Burundi, or Republic of Burundi, a small, landlocked nation in east-central Africa. It lies just south of the Equator and is bordered by Rwanda, Tanzania, and the Democratic Republic of the Congo. The area is 10,747 square miles (27,834 km 2)—slightly larger than that of Massachusetts.
Most of Burundi occupies a hilly plateau some 4,000 to 6,000 feet (1,200 to 1,800 m) above sea level. In the west are mountains with peaks up to about 8,800 feet (2,680 m). The western slopes of the mountains drop sharply into a major branch of Africa's Great Rift Valley, in which lies Lake Tanganyika. The Ruvironza River is the southernmost souce of the Nile.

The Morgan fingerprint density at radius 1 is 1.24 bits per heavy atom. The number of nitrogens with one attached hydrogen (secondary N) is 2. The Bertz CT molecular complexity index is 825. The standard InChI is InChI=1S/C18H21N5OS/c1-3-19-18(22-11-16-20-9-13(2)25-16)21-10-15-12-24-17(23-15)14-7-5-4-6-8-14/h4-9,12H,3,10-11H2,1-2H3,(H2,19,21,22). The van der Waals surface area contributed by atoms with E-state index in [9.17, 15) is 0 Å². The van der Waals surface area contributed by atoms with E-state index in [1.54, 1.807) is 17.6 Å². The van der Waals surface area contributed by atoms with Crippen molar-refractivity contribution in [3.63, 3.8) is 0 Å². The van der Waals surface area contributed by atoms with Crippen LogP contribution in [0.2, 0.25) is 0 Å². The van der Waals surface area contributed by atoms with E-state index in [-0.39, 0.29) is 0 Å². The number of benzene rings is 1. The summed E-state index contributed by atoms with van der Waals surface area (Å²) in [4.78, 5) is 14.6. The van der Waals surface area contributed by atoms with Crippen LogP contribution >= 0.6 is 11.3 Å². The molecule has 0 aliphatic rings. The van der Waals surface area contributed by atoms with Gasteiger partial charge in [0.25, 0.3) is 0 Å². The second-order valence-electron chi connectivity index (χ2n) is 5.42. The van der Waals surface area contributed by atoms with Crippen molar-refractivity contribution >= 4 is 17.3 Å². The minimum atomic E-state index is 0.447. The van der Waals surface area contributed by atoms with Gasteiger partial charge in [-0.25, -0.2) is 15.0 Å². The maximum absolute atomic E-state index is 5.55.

Although near the Equator, Burundi has a moderate climate because of its elevation. The weather is tropically warm and humid in the rift valley. Temperatures in Bujumbura, the capital, for example, average 74° to 77° F. (23° to 25° C.) during all months of the year. Rainfall is about 35 inches (890 mm) annually. The weather is cooler and rainier on the plateau.